That said, the original Wiimotes weren´t all that responsive and struggled with accurate movements. While the Wii could detect that you slashed your controller horizontally, it had problems telling if you did from left to right or right to left. This limited the use of early motion controllers in games as you could not use them for precise actions. Still, in the wake of the Wii success, many games tried to incorporate motion controls into everything, with (relatively) few managing to succeed at being fun while doing it. This resulted in a stigma being associated with motion controls. A lot of people saw them as nothing more than a gimmick and derided games that made you “waggle” the controller to play.

Waggle notwithstanding, Nintendo was having massive financial success, so much so that its competitors took notice. Sony launched the Move for the PlayStation and Microsoft the Kinect for its Xbox. Nintendo didn’t stay behind and also released the Wiimote Plus, an accessory that increased the sensitivity of their Wiimote. Games that relied on motion controls exploded overnight, each trying to cash-in on the fad. Their development was rushed more often than not, and as such, most of these games weren´t fun at all.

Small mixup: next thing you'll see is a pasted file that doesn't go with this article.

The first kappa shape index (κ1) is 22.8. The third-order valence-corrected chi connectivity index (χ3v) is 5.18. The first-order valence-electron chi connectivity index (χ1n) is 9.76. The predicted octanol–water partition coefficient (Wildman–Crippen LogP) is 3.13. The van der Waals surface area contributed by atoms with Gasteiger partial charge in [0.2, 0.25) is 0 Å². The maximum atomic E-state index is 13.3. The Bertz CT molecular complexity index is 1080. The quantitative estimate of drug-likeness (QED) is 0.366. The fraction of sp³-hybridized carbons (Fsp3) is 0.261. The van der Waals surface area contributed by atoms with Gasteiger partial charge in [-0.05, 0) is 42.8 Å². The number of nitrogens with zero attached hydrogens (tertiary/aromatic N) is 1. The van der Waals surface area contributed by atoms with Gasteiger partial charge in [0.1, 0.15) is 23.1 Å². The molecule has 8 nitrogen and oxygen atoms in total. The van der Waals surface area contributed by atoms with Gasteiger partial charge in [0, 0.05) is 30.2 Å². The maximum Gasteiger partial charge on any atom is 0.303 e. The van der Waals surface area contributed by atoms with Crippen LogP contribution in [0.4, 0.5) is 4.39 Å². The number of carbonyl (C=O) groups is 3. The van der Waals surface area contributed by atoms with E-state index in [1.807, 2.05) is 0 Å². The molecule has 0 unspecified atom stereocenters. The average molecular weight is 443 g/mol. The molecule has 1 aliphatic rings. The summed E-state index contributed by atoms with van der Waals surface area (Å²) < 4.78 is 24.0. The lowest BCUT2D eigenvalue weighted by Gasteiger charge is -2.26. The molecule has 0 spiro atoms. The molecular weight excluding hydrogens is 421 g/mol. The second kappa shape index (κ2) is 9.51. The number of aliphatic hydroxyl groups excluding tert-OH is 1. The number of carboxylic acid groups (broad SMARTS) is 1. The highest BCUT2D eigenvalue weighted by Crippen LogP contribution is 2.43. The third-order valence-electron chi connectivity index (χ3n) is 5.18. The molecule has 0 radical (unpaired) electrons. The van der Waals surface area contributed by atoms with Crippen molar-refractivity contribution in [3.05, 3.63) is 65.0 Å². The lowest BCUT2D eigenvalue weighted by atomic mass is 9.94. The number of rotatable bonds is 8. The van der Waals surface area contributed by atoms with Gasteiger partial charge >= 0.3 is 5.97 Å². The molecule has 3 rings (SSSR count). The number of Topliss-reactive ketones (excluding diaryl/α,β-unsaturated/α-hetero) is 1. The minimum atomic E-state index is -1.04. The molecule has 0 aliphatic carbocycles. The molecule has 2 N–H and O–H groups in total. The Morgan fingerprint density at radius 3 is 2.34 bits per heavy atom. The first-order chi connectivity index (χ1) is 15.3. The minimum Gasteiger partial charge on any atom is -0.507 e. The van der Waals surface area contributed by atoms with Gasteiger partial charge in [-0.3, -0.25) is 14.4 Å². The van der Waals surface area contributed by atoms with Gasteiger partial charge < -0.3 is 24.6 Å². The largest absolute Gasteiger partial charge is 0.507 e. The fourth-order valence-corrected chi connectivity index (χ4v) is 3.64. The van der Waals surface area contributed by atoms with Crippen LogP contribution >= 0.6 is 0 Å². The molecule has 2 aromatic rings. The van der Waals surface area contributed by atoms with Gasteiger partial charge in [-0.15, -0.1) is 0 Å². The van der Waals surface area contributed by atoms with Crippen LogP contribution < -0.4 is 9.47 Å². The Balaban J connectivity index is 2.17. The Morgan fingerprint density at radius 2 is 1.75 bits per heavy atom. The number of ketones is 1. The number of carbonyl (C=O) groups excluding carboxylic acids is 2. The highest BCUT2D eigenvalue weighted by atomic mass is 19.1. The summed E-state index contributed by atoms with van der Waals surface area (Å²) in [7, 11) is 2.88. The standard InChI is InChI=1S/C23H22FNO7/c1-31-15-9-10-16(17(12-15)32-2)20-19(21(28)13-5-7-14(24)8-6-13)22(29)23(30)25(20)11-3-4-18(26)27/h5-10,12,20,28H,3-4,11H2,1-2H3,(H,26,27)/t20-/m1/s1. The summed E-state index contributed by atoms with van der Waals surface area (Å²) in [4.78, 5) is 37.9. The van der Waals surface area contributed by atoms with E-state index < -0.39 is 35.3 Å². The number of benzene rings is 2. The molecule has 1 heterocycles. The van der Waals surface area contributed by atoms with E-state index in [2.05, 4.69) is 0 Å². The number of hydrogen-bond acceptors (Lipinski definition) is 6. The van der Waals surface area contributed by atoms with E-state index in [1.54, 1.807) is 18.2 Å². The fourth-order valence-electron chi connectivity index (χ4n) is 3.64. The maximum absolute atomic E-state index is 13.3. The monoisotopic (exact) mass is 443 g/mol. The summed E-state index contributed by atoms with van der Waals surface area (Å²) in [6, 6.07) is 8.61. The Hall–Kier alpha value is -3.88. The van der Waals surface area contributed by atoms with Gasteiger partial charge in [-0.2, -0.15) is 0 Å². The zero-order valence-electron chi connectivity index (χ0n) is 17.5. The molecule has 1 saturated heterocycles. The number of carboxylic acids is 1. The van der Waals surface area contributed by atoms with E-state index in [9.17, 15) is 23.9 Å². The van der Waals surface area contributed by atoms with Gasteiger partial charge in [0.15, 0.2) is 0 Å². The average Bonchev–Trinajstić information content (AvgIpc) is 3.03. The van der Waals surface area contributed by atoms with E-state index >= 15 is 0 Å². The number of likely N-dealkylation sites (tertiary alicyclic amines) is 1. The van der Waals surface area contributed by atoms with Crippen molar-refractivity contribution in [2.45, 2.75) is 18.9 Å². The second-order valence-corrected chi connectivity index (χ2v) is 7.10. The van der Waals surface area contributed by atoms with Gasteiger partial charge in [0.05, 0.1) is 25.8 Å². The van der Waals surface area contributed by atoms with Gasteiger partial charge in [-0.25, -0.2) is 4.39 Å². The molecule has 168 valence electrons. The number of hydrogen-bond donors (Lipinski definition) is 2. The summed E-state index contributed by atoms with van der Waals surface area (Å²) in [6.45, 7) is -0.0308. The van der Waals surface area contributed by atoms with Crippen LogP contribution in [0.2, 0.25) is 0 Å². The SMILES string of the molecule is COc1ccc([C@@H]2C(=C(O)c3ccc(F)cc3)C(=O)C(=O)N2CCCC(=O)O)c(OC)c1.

Then, as sudden as it began, the craze seemingly ended when a new generation of consoles made their debut. Fewer and fewer games were created with motion controls in mind. The “fad” seemingly ended.

But the truth is, motion controls didn’t die, they evolved. Nintendo kept them in their latest console, the Nintendo Switch, albeit keeping them away from focus this time. Classic motion controls similar to the Move or the Wiimotes are alive today as the default controllers of many VR headsets, like the Oculus or the Vive. Even the modern Playstation Dualshock and Steam Controller have an integrated gyro that lets developers use motions when needed.

So the motion controller wasn’t abandoned, but rather integrated into our modern generation of gaming. With that in mind, what are motion controls used for today?